4. We must not say we are at War – only states can be at war, and daesh is not a state.
  5.  Anger is justified, hatred is not.
  6. Turn the energy of the anger to constructive thought, ideas, solutions
  7. Come together as one, united Europe to find solutions
  8. Show a united, not a divided front
  9. Do not be afraid; Meme Pas Peur
  10. Remember beauty; it will return

 

Kill 1, kill 100, kill 65 million, you will never kill the soul of France
“Kill 1, kill 100, kill 65 million, you will never kill the soul of France”

This Post Has 22 Comments

  1. Dayle Wedeking

    Beautiful tributes all. A wonderful, strong populace will not be cowed by cowards.

    1. Susan

      Yes, you’re right.

  2. Bunnie Beardsley

    I was hoping to hear from you, thank you for sharing. You are right the French are resilient and a force to be reckoned with. They truly deserve our support in such a sad time, Vive la France.

    1. Susan

      Bunnie, thanks for writing. The French will, I hope, prevail.

  3. Colleen Yokoyama

    Beautiful… Such class, strength and heart! Thanks for sharing

    1. Susan

      The French are amazing.

  4. Cynthia

    Thank you, Susan, for thus life-affirming message,

    1. Susan

      Cynthia,

      You’re welcome!

    1. Susan

      Cathy, thank you!

  5. Susan Baumgartel

    Hi Susan,
    Beautifully written! Armin and I send our love and unity to you and all the people of France.
    Love, Susan and Armin xoxo

    1. Susan

      Dear Susan Thank you!

  6. Eileen Doherty

    Susan – Thank you for sharing this. Such a sad time and such a beautiful uplifting message. “Kill 1, kill 100, kill 65 million, you will never kill the soul of France”. Makes us all want to come back there sooner rather than later. Until then, take good care. Eileen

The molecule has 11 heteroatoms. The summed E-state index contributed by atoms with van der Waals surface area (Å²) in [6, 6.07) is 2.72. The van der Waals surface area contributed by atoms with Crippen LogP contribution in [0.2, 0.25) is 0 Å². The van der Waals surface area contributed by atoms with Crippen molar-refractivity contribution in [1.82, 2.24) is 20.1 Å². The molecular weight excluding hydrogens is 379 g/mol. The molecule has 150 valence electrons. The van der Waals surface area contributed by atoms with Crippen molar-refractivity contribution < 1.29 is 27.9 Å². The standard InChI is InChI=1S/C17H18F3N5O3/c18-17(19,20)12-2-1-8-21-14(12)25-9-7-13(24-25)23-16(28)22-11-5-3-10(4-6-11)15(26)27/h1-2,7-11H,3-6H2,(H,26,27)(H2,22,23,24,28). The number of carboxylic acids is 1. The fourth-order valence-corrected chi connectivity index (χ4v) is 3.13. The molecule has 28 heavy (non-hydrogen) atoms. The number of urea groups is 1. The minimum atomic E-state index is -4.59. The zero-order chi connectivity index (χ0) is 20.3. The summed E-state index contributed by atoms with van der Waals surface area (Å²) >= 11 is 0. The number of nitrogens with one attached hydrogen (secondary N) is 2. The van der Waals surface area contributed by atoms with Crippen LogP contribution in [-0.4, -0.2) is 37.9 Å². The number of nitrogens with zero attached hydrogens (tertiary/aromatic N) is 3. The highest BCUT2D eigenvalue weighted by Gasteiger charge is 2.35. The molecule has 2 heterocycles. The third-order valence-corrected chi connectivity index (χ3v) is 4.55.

1. Susan

      Eileen, please come back. We need you over here!

  7. Chris Glass

    Thank you, Susan, for this simple yet particularly moving post. We need more of these! Thoughts and prayers to all who are trapped in and suffering from this vicious cycle of violence. May all good people work together to find a place for everyone to live in peace and enjoy the richness of life, family, friends and sharing the simple things, like a good meal!

    1. Susan

      Amen.

  8. Riki Fritz

    Susan, thank you for bringing Paris a little closer to each of us who are so devastated by the recent tragedy in that beautiful city. I have faith in Paris and all who love it. As we learned in America, it just takes time, but the sun will shine again and smiles will return. Love is like that.

    1. Susan

      Riki, what a beautiful comment. Thank you.

  9. Doris Bain Herrmann

    one of the bridges in Portland had red,white,blue lights immediately quelle tragique! Mom

    1. Susan

      Mom! Good for Portland, so glad. Thanks and talk soon!

  10. Barbara Wetzel

    Thank you ,Susan , for your photos and for the comments concerning fear, terrorism, bullies and the strength and resilience of the French people.

    1. Susan

      Barbara,

      Of course – thank you!